One of my favorites. Warm and nutty tasting, very comforting. 5/5
Flavors: Green, Nutty
“One of my favorites. Warm and nutty tasting, very comforting. 5/5” Read full tasting note
“Another of the oolong samples I recently finished, I actually meant to get around to this tea much sooner than I did. I’m not sure that it would have been better for me had I gotten to it sooner,...” Read full tasting note
“Here’s another Verdant oolong success that I only have a sample of; I ordered the wrong ones in bulk! I used the gongfu method (10s, 15s, 20s) yesterday and drank it all throughout the day… and I...” Read full tasting note
“Too ill to provide proper tasting on this one, sadly, as this sample only has enough leaf for one session. My addled senses want to insist it is far less floral, and so I may buy some and try it...” Read full tasting note
Rou Gui is better known as a roasted oolong from Wuyi. Master Zhang’s Rou Gui varietal bushes grow among Tieguanyin fields and wildflowers, and benefit from sweet mountain spring water. Rou Gui is famous for its rich cinnamon flavor, and it is a real treat to taste such strong cinnamon notes in a green rolled Anxi oolong.
Company description not available.
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Another of the oolong samples I recently finished, I actually meant to get around to this tea much sooner than I did. I’m not sure that it would have been better for me had I gotten to it sooner, however, as Rou Gui is still not one of my things. I know others who enjoyed this tea, but I, on the other hand, found it to be a little lacking. Again, Rou Gui is not a cultivar I dig all that much.
I prepared this tea gongfu style. After a quick rinse, I steeped 5 grams of loose tea leaves in 4 ounces of 208 F water for 10 seconds. This infusion was chased by 14 subsequent infusions. Steep times for these infusions were as follows: 12 seconds, 14 seconds, 17 seconds, 20 seconds, 25 seconds, 30 seconds, 40 seconds, 50 seconds, 1 minute, 1 minute 15 seconds, 1 minute 30 seconds, 2 minutes, 3 minutes, and 5 minutes.
Prior to the rinse, I could detect aromas of spice, cream, and custard coming from the dry tea leaves. After the rinse, I noted a clearly defined cinnamon scent. The first proper infusion then yielded an even stronger cinnamon aroma, but I did not find anything new. In the mouth, the tea liquor immediately offered notes of cream, custard, butter, and aloe. I was expecting more of a cinnamon presence up front, but it ended up hitting me on the swallow, leaving spicy tingling sensations in my mouth and throat. Subsequent infusions turned increasingly floral, as I began to note impressions of hyacinth, gardenia, narcissus, and violet. Notes of grass, minerals, watercress, pear, peach, vanilla, honey, and lychee emerged as well. The later infusions mostly offered cream, butter, and mineral notes balanced by touches of grass, narcissus, lychee, and honey.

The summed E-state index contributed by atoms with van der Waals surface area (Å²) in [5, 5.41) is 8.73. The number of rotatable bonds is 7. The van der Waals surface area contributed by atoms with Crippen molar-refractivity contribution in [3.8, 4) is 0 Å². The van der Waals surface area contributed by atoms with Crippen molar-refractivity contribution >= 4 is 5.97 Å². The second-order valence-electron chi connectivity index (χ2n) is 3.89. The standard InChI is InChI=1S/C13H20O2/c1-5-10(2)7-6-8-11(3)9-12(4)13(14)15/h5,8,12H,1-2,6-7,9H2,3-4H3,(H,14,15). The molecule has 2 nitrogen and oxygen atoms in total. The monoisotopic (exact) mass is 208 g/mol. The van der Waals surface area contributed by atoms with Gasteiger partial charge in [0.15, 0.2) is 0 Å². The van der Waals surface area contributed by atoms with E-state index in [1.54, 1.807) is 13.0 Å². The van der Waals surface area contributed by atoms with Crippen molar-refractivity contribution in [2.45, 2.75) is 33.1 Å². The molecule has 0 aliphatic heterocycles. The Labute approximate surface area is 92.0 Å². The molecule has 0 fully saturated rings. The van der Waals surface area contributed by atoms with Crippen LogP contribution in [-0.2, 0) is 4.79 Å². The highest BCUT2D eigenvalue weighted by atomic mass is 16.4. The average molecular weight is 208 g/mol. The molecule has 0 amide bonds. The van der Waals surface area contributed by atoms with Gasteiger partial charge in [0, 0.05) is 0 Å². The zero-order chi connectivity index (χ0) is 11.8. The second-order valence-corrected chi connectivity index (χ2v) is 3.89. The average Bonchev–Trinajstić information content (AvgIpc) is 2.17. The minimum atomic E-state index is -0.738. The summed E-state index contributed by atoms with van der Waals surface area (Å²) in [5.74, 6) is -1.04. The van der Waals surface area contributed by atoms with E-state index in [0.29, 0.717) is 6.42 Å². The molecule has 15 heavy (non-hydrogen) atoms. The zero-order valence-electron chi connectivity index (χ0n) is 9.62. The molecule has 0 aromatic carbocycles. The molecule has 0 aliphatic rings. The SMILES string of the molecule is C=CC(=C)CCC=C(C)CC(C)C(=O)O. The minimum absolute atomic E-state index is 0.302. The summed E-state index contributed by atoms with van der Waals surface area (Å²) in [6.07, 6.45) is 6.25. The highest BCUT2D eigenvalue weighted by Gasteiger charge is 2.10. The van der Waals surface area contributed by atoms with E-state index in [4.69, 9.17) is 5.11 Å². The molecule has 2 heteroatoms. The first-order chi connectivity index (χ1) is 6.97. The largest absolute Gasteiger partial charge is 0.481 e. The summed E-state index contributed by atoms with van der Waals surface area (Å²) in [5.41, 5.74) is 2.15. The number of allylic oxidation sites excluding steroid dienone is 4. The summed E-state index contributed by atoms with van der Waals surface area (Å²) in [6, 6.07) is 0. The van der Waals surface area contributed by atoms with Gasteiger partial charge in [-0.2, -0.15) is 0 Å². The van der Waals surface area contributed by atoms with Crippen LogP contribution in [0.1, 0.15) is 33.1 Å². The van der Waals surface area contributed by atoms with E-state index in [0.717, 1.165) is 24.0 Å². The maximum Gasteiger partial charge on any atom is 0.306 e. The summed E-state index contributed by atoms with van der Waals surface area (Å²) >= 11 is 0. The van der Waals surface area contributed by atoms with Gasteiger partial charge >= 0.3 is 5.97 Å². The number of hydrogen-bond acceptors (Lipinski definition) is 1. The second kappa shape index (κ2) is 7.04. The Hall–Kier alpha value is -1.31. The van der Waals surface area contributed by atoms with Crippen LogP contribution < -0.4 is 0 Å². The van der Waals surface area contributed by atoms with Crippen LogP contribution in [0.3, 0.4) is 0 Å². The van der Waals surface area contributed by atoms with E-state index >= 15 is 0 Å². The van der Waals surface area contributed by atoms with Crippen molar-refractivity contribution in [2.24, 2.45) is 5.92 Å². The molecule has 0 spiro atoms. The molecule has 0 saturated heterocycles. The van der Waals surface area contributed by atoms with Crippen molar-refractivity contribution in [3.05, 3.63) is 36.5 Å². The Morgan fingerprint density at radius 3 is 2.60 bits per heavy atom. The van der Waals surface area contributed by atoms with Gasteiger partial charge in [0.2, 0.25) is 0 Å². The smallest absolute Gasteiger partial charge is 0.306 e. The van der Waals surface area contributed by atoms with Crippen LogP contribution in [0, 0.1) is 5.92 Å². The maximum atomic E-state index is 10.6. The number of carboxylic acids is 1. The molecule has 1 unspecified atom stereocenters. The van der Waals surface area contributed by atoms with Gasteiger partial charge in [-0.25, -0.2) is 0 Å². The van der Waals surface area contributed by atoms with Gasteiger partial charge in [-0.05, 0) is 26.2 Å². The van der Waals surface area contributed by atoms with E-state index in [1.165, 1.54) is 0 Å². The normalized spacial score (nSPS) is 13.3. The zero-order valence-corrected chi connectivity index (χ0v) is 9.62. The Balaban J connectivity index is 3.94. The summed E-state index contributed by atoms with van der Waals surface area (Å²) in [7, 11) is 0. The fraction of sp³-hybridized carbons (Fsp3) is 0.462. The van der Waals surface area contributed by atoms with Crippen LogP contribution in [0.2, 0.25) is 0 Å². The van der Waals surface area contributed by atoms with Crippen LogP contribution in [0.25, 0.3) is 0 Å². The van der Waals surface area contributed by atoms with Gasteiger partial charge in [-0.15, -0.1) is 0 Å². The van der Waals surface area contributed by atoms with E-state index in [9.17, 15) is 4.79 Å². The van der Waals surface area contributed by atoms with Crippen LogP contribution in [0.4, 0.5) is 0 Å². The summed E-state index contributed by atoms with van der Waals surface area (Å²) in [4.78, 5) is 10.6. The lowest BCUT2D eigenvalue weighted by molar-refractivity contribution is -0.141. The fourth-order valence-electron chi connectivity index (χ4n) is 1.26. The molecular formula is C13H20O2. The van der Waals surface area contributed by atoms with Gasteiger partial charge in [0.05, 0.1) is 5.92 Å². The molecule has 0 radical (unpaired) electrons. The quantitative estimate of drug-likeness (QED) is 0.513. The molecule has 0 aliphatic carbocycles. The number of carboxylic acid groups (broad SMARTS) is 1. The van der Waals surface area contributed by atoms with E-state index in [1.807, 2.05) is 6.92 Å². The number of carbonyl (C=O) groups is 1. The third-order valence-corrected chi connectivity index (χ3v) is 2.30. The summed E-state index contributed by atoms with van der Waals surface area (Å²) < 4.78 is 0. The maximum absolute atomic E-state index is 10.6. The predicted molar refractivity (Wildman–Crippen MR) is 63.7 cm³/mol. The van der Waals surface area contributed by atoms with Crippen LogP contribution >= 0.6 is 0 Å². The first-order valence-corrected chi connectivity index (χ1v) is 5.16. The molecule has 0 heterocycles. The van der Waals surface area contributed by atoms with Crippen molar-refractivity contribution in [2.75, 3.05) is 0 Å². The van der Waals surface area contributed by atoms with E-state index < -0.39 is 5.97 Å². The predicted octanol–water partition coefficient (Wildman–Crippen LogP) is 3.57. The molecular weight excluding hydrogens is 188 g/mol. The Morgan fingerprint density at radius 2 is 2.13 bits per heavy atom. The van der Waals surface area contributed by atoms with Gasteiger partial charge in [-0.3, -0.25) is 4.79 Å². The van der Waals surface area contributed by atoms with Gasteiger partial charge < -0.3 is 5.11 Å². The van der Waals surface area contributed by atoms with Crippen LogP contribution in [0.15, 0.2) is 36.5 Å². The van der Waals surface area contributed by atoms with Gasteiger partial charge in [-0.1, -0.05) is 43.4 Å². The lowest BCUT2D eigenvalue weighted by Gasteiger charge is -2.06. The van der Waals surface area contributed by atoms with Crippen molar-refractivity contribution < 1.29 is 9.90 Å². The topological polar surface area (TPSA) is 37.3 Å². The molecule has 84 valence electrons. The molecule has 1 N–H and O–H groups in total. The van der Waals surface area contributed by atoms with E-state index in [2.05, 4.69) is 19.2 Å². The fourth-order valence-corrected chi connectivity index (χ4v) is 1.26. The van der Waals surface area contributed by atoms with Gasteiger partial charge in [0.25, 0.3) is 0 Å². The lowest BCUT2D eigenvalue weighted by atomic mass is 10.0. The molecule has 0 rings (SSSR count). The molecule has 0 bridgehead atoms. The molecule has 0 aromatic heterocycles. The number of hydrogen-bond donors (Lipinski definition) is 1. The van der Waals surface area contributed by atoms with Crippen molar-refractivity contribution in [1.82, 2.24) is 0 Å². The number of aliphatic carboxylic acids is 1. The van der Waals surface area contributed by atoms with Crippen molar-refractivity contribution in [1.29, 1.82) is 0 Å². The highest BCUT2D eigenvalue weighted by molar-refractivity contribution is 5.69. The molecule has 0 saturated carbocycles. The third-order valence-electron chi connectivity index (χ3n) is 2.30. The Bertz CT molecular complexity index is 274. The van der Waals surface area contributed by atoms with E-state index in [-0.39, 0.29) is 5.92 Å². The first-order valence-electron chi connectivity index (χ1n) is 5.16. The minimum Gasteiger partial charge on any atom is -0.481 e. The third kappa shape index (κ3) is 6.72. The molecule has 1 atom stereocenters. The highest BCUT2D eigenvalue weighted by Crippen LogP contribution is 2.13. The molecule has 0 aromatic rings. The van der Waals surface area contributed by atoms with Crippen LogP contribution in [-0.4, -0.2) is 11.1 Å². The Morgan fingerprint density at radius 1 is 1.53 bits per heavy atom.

Well, I was expecting a much spicier tea than I ended up getting. This tea surprised me greatly by how floral, savory, and vegetal it was. That, however, was a problem in my eyes; it was not all that unique compared to any number of contemporary Anxi oolongs. To be blunt, I think I’ll just go ahead and file this one under not terrible, but not all that appealing to me.
Flavors: Butter, Cinnamon, Cream, Custard, Floral, Gardenias, Grass, Honey, Lychee, Mineral, Peach, Pear, Vanilla, Vegetal, Violet
Here’s another Verdant oolong success that I only have a sample of; I ordered the wrong ones in bulk!
I used the gongfu method (10s, 15s, 20s) yesterday and drank it all throughout the day… and I may be drinking it still today because I only had enough for one session, you know?
It has a similar profile to my Si Ji Chun from Camellia Sinensis (heavy cream, spice, floral), but this doesn’t have that half-baked, unsweetened dough element that I wasn’t keen on. Jasmine, cinnamon, and cream combine with something sweet, almost fruity or honey-like, to create a satisfying, round profile.
I’m not rating it because of the lack of time with it, but it’s going on the list for fall 2017 purchases. And to think I thought I wouldn’t like it because I’ve only ever seen “Rou Gui” as a roasted stripped Wuyi oolong.
Steep Count: +8
(2016 fall harvest)
Flavors: Cinnamon, Cream, Fruity, Honey, Jasmine, Sweet, Vanilla